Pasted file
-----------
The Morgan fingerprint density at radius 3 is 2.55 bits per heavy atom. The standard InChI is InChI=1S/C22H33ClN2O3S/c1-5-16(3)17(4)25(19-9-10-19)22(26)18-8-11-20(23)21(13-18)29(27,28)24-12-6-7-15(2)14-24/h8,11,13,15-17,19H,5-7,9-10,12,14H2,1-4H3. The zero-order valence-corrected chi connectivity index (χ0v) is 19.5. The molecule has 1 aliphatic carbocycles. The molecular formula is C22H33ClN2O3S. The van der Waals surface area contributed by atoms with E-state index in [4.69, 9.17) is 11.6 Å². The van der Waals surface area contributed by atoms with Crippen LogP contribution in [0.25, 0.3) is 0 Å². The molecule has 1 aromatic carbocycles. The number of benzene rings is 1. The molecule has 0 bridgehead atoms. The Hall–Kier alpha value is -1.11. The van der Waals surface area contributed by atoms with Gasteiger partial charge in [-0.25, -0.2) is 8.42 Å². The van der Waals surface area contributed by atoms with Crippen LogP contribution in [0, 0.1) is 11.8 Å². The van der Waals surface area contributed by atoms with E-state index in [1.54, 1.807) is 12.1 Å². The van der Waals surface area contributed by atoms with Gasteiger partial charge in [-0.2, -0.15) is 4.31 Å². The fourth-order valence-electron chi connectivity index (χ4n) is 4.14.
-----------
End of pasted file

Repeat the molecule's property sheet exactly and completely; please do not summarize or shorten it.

The Morgan fingerprint density at radius 3 is 2.55 bits per heavy atom. The standard InChI is InChI=1S/C22H33ClN2O3S/c1-5-16(3)17(4)25(19-9-10-19)22(26)18-8-11-20(23)21(13-18)29(27,28)24-12-6-7-15(2)14-24/h8,11,13,15-17,19H,5-7,9-10,12,14H2,1-4H3. The zero-order valence-corrected chi connectivity index (χ0v) is 19.5. The molecule has 1 aliphatic carbocycles. The molecular formula is C22H33ClN2O3S. The van der Waals surface area contributed by atoms with E-state index in [4.69, 9.17) is 11.6 Å². The van der Waals surface area contributed by atoms with Crippen LogP contribution in [0.25, 0.3) is 0 Å². The molecule has 1 aromatic carbocycles. The number of benzene rings is 1. The molecule has 0 bridgehead atoms. The Hall–Kier alpha value is -1.11. The van der Waals surface area contributed by atoms with Gasteiger partial charge in [-0.25, -0.2) is 8.42 Å². The van der Waals surface area contributed by atoms with Crippen LogP contribution in [0, 0.1) is 11.8 Å². The van der Waals surface area contributed by atoms with E-state index in [1.54, 1.807) is 12.1 Å². The van der Waals surface area contributed by atoms with Gasteiger partial charge in [-0.2, -0.15) is 4.31 Å². The fourth-order valence-electron chi connectivity index (χ4n) is 4.14.